Individuation can only be pursued as an end in itself- never as a means to an end. Individualism on the other hand- is entirely about engaging in means to one’s individual satisfaction. It is likely that we are all engaged in individuating in small ways now and then, and other times when we consciously or unconsciously succumb to the economic and societal pressures to live out individualistic ambitions and appetites. Individuation means developing the capacity to observe yourself while powerful instinctive templates, ruts in the collective road, threaten to suck you in. To pursue individuation is to hold onto as much consciousness as you can in the face of cultural and archetypal, societal and instinctive pressures.

It is easy to become despairing when the collective actively devalues or obstructs the processes of individuation. But it almost always does. If the greatest moral heroes, masters and the gods themselves could not escape being devalued by the collective how can we? To discover what you have to give, what you must live out, and then to offer it up even if it is rejected or ignored –  simply because it is your soul’s purpose. That is individuation.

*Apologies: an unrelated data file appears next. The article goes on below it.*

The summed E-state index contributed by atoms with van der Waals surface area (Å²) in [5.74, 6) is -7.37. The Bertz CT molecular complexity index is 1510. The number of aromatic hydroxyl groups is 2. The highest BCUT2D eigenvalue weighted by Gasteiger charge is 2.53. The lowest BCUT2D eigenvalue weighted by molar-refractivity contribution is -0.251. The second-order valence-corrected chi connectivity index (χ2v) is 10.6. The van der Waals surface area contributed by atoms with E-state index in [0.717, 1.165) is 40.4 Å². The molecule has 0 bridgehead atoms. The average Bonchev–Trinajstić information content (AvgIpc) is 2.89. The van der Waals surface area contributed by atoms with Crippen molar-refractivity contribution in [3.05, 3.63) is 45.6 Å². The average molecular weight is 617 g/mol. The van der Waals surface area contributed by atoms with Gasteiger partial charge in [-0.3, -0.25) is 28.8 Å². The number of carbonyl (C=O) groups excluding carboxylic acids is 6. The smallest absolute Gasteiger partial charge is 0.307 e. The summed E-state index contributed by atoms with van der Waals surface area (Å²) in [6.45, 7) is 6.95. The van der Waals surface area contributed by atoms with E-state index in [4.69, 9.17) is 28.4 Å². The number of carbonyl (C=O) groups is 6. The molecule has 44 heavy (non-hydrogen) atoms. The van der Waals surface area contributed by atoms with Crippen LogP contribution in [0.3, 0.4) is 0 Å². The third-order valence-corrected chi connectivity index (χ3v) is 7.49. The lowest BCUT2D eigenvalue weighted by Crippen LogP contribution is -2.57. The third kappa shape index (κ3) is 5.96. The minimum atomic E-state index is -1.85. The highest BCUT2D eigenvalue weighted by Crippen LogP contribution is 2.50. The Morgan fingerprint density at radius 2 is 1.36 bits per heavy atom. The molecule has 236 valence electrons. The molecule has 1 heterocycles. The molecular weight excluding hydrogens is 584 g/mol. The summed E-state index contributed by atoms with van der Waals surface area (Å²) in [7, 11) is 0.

We may be blocked, or thwarted. The individuation process offers no guarantees. We will at some point encounter insurmountable obstacles and then we must accept and dig more deeply to find a deeper clearer sense of our soul’s purpose. We may even have to accept that what we believed was our calling was not, or that a purpose has been served, a chapter has been closed and it is time to discover a new purpose. Individuation does not inherently lead even to internal success or victory. It often leads, in fact, to surrender. But ultimately, the individuating soul is sacrificing external comforts and approbation (even if they end up receiving them) and facing powerful internal fears and anxieties to give the world their most personal, valuable gifts.